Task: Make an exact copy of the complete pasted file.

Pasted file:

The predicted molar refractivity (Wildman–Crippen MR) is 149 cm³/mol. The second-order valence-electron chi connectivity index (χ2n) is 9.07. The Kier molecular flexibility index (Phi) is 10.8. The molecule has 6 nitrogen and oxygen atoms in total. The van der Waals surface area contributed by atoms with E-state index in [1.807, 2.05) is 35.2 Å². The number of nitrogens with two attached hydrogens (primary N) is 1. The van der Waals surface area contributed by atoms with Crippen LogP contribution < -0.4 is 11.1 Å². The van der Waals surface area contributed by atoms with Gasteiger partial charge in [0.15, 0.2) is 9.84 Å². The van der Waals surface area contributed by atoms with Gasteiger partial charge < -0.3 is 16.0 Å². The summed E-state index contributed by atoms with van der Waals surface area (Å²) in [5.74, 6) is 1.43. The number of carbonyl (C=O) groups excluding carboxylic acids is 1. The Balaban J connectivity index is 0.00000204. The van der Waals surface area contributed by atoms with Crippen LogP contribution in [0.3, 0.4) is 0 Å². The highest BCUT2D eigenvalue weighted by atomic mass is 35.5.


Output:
The predicted molar refractivity (Wildman–Crippen MR) is 149 cm³/mol. The second-order valence-electron chi connectivity index (χ2n) is 9.07. The Kier molecular flexibility index (Phi) is 10.8. The molecule has 6 nitrogen and oxygen atoms in total. The van der Waals surface area contributed by atoms with E-state index in [1.807, 2.05) is 35.2 Å². The number of nitrogens with two attached hydrogens (primary N) is 1. The van der Waals surface area contributed by atoms with Crippen LogP contribution < -0.4 is 11.1 Å². The van der Waals surface area contributed by atoms with Gasteiger partial charge in [0.15, 0.2) is 9.84 Å². The van der Waals surface area contributed by atoms with Gasteiger partial charge < -0.3 is 16.0 Å². The summed E-state index contributed by atoms with van der Waals surface area (Å²) in [5.74, 6) is 1.43. The number of carbonyl (C=O) groups excluding carboxylic acids is 1. The Balaban J connectivity index is 0.00000204. The van der Waals surface area contributed by atoms with Crippen LogP contribution in [0.3, 0.4) is 0 Å². The highest BCUT2D eigenvalue weighted by atomic mass is 35.5.